For-Profit Colleges Gain After Apollo Beats Estimates
Education companies gained in U.S. stock trading after Apollo Group Inc., the biggest for-profit college operator, reported quarterly results that were higher than analysts estimated.
Apollo rose $4.80, or 13 percent, to $40.74 at 4 p.m. New York time in Nasdaq Stock Market composite trading after the company said fiscal first-quarter profit excluding one-time items was $1.63 a share, beating the $1.35 average estimate of 21 analysts surveyed by Bloomberg. It was Apollo’s biggest increase since July, 2008, and the company was the biggest gainer in the Standard & Poor’s 500 Index. An index of 13 for- profit colleges gained 5.7 percent.
Apollo, the operator of the University of Phoenix, also said yesterday that the number of new students signing up for classes declined 42 percent to 56,500, from 98,100 a year earlier, after the company began allowing applicants to sample courses before paying to register. Apollo is cutting recruitment staff and working to manage bad debt expense, company officials said yesterday on a conference call with analysts and investors.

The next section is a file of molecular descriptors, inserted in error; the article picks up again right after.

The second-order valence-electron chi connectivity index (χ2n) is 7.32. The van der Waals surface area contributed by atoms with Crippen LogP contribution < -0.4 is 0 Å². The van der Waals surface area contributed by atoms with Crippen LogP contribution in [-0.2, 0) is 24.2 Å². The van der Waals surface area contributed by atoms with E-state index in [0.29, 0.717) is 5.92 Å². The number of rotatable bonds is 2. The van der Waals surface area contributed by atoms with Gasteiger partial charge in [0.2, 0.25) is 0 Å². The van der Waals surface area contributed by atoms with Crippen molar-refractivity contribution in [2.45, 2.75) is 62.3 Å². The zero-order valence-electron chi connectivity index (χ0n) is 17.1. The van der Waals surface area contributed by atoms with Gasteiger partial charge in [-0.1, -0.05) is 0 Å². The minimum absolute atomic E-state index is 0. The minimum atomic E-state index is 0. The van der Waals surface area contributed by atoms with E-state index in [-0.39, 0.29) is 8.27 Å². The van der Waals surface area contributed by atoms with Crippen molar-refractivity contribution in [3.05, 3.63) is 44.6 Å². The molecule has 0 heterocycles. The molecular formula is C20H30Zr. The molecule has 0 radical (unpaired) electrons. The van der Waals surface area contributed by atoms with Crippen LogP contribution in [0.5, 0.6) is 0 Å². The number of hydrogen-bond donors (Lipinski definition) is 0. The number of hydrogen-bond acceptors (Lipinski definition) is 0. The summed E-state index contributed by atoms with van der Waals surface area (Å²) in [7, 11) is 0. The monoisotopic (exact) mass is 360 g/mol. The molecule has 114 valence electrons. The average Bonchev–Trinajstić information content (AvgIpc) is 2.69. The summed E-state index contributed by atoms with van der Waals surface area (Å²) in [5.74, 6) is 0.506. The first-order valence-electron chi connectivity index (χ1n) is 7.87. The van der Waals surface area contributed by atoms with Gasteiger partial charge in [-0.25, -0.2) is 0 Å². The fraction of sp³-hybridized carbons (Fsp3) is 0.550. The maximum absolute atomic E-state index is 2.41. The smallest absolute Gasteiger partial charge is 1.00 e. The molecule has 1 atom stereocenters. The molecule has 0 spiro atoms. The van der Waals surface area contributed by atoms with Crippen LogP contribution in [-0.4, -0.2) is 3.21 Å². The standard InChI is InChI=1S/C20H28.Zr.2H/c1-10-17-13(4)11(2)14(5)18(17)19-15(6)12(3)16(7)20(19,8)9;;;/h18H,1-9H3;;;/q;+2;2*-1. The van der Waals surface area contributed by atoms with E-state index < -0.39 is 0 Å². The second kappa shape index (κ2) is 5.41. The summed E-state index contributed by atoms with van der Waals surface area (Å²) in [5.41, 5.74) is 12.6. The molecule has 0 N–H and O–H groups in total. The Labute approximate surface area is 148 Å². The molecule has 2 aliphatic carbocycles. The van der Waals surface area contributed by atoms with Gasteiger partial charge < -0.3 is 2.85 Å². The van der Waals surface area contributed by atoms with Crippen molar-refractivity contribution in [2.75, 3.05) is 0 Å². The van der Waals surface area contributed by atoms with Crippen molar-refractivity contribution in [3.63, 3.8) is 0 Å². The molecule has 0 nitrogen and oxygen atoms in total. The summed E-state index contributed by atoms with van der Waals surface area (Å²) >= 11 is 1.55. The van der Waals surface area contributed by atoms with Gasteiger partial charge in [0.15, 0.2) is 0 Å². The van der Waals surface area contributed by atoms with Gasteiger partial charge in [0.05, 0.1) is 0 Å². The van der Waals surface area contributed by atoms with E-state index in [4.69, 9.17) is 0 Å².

“We are encouraged that the cost of positioning the company for future success is not worse than expected given industry trends,” said Jarrel Price, an analyst with Height Analytics in Washington who doesn’t rate the shares, in a note to clients today.
Net income for the three months ended Nov. 30 fell 1.9 percent to $235.7 million, or $1.61 a share, from $240.1 million, or $1.54, a year earlier, Phoenix-based Apollo said yesterday in a statement.
Education Management Corp., based in Pittsburgh, gained 15 cents, or 1.1 percent, to $13.83. DeVry Inc., based in Downers Grove, Illinois, gained $1.99, or 4.7 percent, to $44.80 on the New York Stock Exchange.
To contact the reporter on this story: John Lauerman in Boston at firstname.lastname@example.org.
To contact the editor responsible for this story: Jonathan Kaufman at email@example.com.
Bloomberg moderates all comments. Comments that are abusive or off-topic will not be posted to the site. Excessively long comments may be moderated as well. Bloomberg cannot facilitate requests to remove comments or explain individual moderation decisions.